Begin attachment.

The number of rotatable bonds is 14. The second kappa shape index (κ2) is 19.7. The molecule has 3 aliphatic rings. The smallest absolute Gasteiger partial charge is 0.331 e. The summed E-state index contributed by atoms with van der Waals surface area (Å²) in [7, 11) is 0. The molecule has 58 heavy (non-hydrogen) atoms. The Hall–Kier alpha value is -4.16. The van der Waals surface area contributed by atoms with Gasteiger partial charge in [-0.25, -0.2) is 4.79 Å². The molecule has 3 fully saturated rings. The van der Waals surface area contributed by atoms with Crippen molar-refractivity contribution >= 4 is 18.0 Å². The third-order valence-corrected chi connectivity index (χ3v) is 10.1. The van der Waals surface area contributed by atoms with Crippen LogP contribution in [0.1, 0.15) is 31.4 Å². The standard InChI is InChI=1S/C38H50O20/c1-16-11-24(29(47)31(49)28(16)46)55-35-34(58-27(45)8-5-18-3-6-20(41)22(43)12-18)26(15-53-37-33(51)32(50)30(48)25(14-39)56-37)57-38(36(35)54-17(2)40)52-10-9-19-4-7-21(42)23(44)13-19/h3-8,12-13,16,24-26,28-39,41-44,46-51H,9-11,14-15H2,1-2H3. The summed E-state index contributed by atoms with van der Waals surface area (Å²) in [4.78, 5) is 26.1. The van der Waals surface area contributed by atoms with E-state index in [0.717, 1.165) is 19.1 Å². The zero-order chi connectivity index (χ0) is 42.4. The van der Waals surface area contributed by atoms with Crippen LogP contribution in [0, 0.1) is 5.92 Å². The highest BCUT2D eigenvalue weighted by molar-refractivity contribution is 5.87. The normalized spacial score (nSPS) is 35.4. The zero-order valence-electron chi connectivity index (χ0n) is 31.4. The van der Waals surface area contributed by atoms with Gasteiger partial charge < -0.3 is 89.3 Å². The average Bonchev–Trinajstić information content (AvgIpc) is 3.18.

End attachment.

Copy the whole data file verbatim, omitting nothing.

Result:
The number of rotatable bonds is 14. The second kappa shape index (κ2) is 19.7. The molecule has 3 aliphatic rings. The smallest absolute Gasteiger partial charge is 0.331 e. The summed E-state index contributed by atoms with van der Waals surface area (Å²) in [7, 11) is 0. The molecule has 58 heavy (non-hydrogen) atoms. The Hall–Kier alpha value is -4.16. The van der Waals surface area contributed by atoms with Gasteiger partial charge in [-0.25, -0.2) is 4.79 Å². The molecule has 3 fully saturated rings. The van der Waals surface area contributed by atoms with Crippen molar-refractivity contribution >= 4 is 18.0 Å². The third-order valence-corrected chi connectivity index (χ3v) is 10.1. The van der Waals surface area contributed by atoms with Crippen LogP contribution in [0.1, 0.15) is 31.4 Å². The standard InChI is InChI=1S/C38H50O20/c1-16-11-24(29(47)31(49)28(16)46)55-35-34(58-27(45)8-5-18-3-6-20(41)22(43)12-18)26(15-53-37-33(51)32(50)30(48)25(14-39)56-37)57-38(36(35)54-17(2)40)52-10-9-19-4-7-21(42)23(44)13-19/h3-8,12-13,16,24-26,28-39,41-44,46-51H,9-11,14-15H2,1-2H3. The summed E-state index contributed by atoms with van der Waals surface area (Å²) in [4.78, 5) is 26.1. The van der Waals surface area contributed by atoms with E-state index in [0.717, 1.165) is 19.1 Å². The zero-order chi connectivity index (χ0) is 42.4. The van der Waals surface area contributed by atoms with Crippen LogP contribution in [0, 0.1) is 5.92 Å². The highest BCUT2D eigenvalue weighted by molar-refractivity contribution is 5.87. The normalized spacial score (nSPS) is 35.4. The zero-order valence-electron chi connectivity index (χ0n) is 31.4. The van der Waals surface area contributed by atoms with Gasteiger partial charge < -0.3 is 89.3 Å². The average Bonchev–Trinajstić information content (AvgIpc) is 3.18.